Monday, 8 November 2010

BBC should put more new creative projects under the hammer, but they can’t expect it to be as cheap as chips

The results have been in since this July, but the conclusion of the BBC Trust's most recent interim review of the BBC's flagship channels still sticks. In a period of sheltered hope for a timid economy it isn't uncommon for companies to cut back on the old creative juices and stick to what it knows best; but sometimes the tried and tested methods of making a solid wedge of dough just aren't as effective as taking risks and running the gauntlet. Following the verdict on its handling and the performance of its main networks (BBC 1, 2 & 4), the executive brains at the Beeb have been told, yet again, that the replication of 'formulaic and derivative' material is not as safe as it seems.

Shows such as Bargain Hunt (made easily recognisable thanks to David Dickinson's chip charisma) and Cash in the Attic that bulk up the boat of BBC1's daytime output are formally referred to as 'collectible hunting' programs, with others like Location, Location, Location belonging to the category of 'property'. Whilst the more colloquial references to these shows condemn them as jargon-jading slots of gibberish, and have justifiable reason to, it can't be helped that folks like my very own ironing champion of a mother have grown accustomed to watching these slow-paced television equivalents of high-dose anaesthetics. And I can't blame hard-working stress-absorbers for wanting to sublimate the by-products of their domestic/occupational/social pressures using these daytime drug stops, but I can request they be given a hand in the right direction.

What has been drilled into the BBC's operational agenda through the overhanging nagging of the BBC Trust is the need for the most original programming possible to be produced by the corporation. 'Fresh and new' ideas – I was under the impression these two words implied the same meaning, apparently not – are what the Beeb needs to maintain its global reputation and conserve its UK audience. This judgement is fair and has statistical backing, with a third of BBC1's viewing audience stating the channel did not deliver good value for money. However, I'm inclined to believe this is not the fault of the BBC, per se.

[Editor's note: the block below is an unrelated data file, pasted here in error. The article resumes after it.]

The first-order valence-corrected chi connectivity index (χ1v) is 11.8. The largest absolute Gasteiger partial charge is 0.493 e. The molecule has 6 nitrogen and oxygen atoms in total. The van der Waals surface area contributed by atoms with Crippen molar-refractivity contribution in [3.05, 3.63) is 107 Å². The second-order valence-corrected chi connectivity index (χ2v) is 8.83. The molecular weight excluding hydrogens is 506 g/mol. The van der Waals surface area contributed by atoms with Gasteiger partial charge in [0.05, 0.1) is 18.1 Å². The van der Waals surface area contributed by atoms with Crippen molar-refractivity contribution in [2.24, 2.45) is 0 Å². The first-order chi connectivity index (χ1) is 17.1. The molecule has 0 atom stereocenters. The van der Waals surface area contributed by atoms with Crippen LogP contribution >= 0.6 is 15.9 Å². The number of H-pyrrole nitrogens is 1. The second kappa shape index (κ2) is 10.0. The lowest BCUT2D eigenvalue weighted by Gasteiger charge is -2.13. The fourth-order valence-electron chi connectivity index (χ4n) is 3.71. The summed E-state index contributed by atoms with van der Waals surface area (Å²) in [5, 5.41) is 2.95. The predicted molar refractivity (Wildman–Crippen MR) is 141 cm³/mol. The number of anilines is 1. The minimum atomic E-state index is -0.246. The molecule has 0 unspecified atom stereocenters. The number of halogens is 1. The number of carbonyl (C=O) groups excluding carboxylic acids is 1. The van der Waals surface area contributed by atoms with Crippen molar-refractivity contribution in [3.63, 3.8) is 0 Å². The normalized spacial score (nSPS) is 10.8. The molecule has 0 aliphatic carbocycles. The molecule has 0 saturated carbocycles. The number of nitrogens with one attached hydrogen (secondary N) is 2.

First broadcast way back in the 1930s, BBC1 has seen a tremendous amount of change pass it by, and I say pass by because it is fundamentally the same network it was intended to be when it originated – informative with the added benefit of entertainment. Being fully funded by the national license fee and thus a public service broadcaster, the Beeb is obliged to provide a service that appeases the audience that protects it. Prudent as the Beeb has always been, it traditionally perceives the best way of appeasing us is to protect us back – by not conveying too much of the drama and dynamism of life. Arguably it more than licks the icing of life's , drama when it airs 'new' episodes of Eastenders, and yet there are many of us who want to see more coming from the crowning glory of British broadcasting.